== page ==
All Stories, Fantasy, Horror

Lives End Where Two Roads Meet by Enyi Nnabuihe

There were naked children rolling tyres in the rain on this particular Thursday the masquerades came. About seventeen of them; their wet, charcoaled skins, and little, rubbery limbs, emitting joy, radiating hope. There were mothers breastfeeding children in front of their shops; talking and selling, chatting, laughing and howling with the winds that accompanied the rains. There were dogs, goats and cats, roaming, resplendently, around the muddy streets, feeling at home.

One of the children dropped their tyre and began chasing a dog down the streets. He didn’t catch up to the dog, his legs could barely hold. He fell to the ground; his protuberant belly, billowing and flat-lining with every deep breath he took.

That is when the masquerades came.

They were dressed in ragged clothes, ragged wrappers, and ski masks woven from vintage curtains. They were with canes the length of many healthy children, sharpened machetes, and one of them swung a very frightening weapon back and forth, like a pendulum. Once he cocked it and the people heard the “gba!”, they and their animals started scattering to wherever they’d come from— huts, houses sculpted from mud, and animal homes made of planks of wood.

The masquerades started singing and dancing, soon after, like headless gods drowning in a bitter drunkenness. There was no one on the road, but some people, like you, were watching from the balconies of their homes, and through the creaks in their gates. The one with the frightening weapon dropped it when he saw the panting boy, who’d now fallen asleep, under the rain. He looked at his tapered limbs and looked at his protuberant belly. He smiled. He picked the boy up, picked up his weapon, and started marching to the T-junction, like a soldier returning from battle, with a prize on his shoulder, one with illness in his bones. A child, a sacrifice.

There was no sound heard after. No rain pattering. No howling wind. No discordant laughter. No loud gossiping. No friendly hollering. No aggressive bargaining. No barking. No honking. No bleating.

There was just a sepulchral sadness.

The mother of the boy was in tears. She rushed out of her house to the muddy streets. A discoloured quilt wrapped her bosom, and it dropped as she ran. As she screamed. As she cried. As she tore her hair vociferously. As she cursed the masquerades who claimed to be divine entities burdened with human flesh.

People like you watched as she kept screaming and cursing and as other women, in similarly discoloured quilts came crying after.

Enyi Nnabuihe

Image by Roman Grac from Pixabay 

11 thoughts on “Lives End Where Two Roads Meet by Enyi Nnabuihe”

  1. Hi Enyi,
    The first thing I said when I saw this was that I really did enjoy it as it’s powerful.
    On-top of that you were willing to tweak it and that shows professionalism!
    So overall, a powerful story from an opened-minded writer who works at their craft.
    That is all good my fine friend!


  2. This is such a striking piece that is beautifully written and packs a real punch. Images that will st it with me for sure.


  3. Love your story Enyi. it reminded me of the same sort of of masquerade that I used to see in my early age in Mexico. From the way you describe them, with their rags, masks, and weapons, they sound exactly like Los Huehuenches. They came every year from a village close to ours. They did scared the hell out of us kids. They danced along the street, dancing to the music of a fiddle and guitar like instruments.This was a tradition in parts of Mexico. They would run after us kids and even came into the houses. They were kind of obnoxious to some, but, really, it was in good fun and they were making a collect for their yearly celebration of their village’s patron saint. It was a sort of an “entertaining holdup.” But at a young age, I was terrified of them.The way your story ends was the kind of scenario I’ve imagined the first couple of times I saw them. So it was a strong surprise ending for me, in a way. Strong writing! I’ll be looking for more!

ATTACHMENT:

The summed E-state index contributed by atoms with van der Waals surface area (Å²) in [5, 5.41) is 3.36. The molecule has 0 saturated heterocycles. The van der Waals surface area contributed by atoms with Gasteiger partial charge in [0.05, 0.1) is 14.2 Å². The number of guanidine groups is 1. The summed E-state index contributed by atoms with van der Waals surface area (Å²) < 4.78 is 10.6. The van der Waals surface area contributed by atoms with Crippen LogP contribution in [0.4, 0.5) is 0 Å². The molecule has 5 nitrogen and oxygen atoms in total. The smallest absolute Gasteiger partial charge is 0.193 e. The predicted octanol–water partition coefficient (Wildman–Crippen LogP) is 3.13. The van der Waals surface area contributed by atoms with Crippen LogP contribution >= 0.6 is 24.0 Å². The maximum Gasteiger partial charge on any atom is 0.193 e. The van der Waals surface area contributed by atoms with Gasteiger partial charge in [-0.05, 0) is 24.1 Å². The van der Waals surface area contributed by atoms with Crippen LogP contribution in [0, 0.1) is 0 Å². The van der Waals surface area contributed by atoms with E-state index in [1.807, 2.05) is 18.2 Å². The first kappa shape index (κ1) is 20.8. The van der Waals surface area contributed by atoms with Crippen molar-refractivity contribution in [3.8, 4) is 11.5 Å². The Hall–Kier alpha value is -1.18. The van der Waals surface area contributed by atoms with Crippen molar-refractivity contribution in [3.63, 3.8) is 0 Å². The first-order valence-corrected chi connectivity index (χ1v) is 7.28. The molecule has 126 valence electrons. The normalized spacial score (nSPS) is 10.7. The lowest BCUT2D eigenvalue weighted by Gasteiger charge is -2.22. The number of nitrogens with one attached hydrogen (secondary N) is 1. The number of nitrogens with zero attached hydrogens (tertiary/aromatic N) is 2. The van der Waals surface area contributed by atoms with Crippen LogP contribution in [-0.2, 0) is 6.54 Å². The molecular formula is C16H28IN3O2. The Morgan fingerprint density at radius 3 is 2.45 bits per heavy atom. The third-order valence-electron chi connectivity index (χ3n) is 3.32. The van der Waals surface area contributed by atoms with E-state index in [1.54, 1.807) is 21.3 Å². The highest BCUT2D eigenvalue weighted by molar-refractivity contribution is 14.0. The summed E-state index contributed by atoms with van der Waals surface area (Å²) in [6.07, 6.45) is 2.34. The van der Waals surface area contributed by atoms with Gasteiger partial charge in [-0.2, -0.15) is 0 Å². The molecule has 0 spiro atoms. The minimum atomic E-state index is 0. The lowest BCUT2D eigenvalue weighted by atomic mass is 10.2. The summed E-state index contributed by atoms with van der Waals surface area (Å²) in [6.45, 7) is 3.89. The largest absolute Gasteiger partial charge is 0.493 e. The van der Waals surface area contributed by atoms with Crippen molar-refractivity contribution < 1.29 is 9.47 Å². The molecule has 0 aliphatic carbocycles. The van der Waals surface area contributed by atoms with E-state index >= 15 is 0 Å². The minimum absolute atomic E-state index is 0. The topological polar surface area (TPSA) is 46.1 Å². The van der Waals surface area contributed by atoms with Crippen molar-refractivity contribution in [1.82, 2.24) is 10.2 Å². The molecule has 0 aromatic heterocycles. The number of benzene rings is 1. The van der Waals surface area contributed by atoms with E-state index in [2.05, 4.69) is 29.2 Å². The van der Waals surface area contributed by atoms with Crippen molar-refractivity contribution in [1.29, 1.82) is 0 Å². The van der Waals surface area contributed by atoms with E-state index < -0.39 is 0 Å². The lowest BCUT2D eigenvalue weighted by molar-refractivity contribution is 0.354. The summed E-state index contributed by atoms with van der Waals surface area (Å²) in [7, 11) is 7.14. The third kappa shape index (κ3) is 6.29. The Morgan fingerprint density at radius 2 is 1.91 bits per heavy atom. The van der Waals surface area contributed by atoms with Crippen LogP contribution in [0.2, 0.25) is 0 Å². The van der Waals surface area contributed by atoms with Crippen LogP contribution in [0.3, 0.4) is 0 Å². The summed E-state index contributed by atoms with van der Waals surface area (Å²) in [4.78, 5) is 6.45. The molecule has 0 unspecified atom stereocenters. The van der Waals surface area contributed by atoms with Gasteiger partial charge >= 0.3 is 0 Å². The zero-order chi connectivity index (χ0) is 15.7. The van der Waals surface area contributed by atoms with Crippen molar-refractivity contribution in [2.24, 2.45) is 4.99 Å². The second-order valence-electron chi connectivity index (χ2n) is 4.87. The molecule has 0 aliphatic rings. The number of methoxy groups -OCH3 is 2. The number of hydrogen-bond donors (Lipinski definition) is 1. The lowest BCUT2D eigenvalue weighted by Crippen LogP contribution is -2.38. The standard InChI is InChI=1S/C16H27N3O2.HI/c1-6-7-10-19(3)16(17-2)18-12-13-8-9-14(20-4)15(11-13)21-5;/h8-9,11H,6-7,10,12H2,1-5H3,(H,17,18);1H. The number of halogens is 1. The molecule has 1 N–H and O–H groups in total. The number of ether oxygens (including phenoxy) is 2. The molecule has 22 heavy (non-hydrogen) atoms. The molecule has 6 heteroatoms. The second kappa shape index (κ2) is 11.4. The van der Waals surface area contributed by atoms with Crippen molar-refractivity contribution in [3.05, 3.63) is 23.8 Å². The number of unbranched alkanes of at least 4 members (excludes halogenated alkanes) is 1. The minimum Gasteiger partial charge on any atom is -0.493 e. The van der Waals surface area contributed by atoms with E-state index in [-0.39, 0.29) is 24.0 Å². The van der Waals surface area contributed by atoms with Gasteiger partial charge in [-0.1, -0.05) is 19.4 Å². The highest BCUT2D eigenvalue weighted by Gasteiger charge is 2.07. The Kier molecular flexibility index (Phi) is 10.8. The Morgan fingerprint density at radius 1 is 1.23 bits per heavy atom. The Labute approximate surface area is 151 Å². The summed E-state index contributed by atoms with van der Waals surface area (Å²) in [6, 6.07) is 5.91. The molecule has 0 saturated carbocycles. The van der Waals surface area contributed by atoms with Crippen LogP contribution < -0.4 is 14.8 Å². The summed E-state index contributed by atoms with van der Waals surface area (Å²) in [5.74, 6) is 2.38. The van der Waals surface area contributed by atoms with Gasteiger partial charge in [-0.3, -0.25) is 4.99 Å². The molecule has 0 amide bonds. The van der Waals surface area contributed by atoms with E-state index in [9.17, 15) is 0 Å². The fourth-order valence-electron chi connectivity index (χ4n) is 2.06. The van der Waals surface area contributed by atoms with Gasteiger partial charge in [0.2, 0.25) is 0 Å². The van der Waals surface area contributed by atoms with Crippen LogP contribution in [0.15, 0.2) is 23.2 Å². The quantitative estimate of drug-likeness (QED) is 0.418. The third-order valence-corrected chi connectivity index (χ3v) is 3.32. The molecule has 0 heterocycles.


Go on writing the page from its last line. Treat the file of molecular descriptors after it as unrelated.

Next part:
Brigido Galvan


  4. Ahhh, this is it, Brigido! Around the time i wrote this piece, the masquerades were everywhere. I’m honestly so glad the masquerades in Mexico, Los Huehuenches, aren’t all terrifying and violent, but the ones where I stayed in Anambra, Nigeria were.
    They danced, of course, but if you were in their way, they’d ask you for money and if you didn’t have any, or were reluctant, you’d receive lashes on any part of your flesh. I saw my own blood from their lash once.
    What annoys me is that they are just alcoholic men who think they’re gods, hence the metaphor: headless gods drenched in a bitter drunkenness. Gladly, they were fined and haven’t been witnessed for a while now.
    Thank you for sharing this with me. It’s always wonderful to know your pieces impact people near and far.


  5. Pretty scary kind of like a nightmare scene…. I like the part where it says “people like you watched.” ….as long as it’s not your child they take you are a spectator not a participant, staying uninvolved. It also seems like there were only women and children in the village, the men were elsewhere, likely working…so the masqueraders knew when to come and take the weak.


    1. Oh, yes, I love this insight! Where really were the men? While writing this, I saw some of the men as the ones behind the masquerade masks. But, ofcourse, as it was morning, the rest who weren’t jobless could’ve been at work.


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